This document is a report of the panel session and the accompanying discussion session; it will be fed into the Government and other national and international funding agencies to help ensure success with CAT/CCS for the UK.
THE PANEL SESSION
The panel was chaired by Nick Otter of ALSTOM, who is the chairman of APGTF and it consisted of four APGTF members representing different parts of the supply-chain:
Fuel suppliers – Tony Espie, BP
Equipment suppliers – Mike Farley, Doosan Babcock
Utilities – Nina Skorupska, RWE npower
Academia – John Oakey, Cranfield University
together with Nick Riley of British Geological Survey representing the storage sector.
The chairman posed three questions which were first directed to the panel for answers. The delegates were then invited to provide answers or comments as appropriate.
Question 1: How can we make the UK actions sufficiently ambitious and urgent to meet UK and EU targets?
The UK has no clear targets for CCS but the EU does have. Current funding bodies are not well coordinated with not enough money.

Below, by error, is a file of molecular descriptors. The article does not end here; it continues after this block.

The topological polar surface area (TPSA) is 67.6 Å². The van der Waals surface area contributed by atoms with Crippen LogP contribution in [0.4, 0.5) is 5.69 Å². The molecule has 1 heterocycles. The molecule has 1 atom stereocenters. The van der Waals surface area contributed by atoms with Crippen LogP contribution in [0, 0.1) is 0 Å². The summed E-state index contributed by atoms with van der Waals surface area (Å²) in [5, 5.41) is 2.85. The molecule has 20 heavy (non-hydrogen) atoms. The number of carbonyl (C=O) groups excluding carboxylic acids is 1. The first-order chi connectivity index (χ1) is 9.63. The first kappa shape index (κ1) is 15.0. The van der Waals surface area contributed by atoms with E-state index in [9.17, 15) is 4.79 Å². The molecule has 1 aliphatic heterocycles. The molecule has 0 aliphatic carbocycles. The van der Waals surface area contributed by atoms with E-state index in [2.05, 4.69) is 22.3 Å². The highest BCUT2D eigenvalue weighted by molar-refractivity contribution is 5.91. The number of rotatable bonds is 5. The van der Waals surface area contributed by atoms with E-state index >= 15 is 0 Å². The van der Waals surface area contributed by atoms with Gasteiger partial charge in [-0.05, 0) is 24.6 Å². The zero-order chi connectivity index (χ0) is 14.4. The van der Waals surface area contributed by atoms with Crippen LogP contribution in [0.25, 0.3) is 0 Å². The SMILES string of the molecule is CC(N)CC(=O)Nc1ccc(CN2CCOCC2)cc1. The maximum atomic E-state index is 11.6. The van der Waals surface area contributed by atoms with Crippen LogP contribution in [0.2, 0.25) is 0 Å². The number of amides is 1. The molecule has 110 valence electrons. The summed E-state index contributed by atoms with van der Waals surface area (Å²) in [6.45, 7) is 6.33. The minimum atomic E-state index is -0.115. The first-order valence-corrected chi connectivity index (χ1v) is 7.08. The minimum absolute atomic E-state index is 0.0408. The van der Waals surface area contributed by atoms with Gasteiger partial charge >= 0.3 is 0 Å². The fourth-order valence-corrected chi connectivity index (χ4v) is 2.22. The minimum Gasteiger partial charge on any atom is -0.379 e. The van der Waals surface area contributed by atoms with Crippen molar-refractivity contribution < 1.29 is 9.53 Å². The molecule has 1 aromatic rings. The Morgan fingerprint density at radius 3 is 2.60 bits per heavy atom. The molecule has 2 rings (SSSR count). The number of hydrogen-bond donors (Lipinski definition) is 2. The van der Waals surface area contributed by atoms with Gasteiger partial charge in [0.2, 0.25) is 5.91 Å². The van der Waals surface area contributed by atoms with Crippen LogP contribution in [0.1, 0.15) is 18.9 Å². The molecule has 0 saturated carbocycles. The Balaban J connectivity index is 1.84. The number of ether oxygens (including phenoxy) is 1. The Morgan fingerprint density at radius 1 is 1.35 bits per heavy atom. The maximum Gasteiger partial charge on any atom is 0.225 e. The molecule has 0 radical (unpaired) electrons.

We need a long term 10 year framework for RDD&D with CATs being the highest priority for EPSRC, ETI and ETF. This should drive towards all new/retrofit plants being capture ready by 2010 and CCS by 2020.
10-12 full scale CCS demonstrations are needed by 2015 covering coal/gas/new/retrofit/storage options. The RDAs could be involved in brokering regional projects.
The UK is well-blessed for CCS and plants could be built today. Technology is not a limiting factor. Policy framework is the real issue and this includes: legal and regulatory; costs and commercial issues.
The recent good work on legal/regulatory needs to continue to national regulatory framework. Australia could provide valuable lessons.
There has been little progress on commercial issues. Incentives will determine the take-up rate for CCS.
A roadmap is needed for a zero emission fossil fuel economy going out beyond 2020.
The 2050 targets for CO2 levels in the atmosphere are not tight enough. The role of the scientist is to engage, inform and to spell out the urgency.
The Government has picked a ‘winning sector’ in renewables but CCS, which is more critical, is not ‘on its radar’.
Air travel is a growing contributor and this needs to be tackled as well.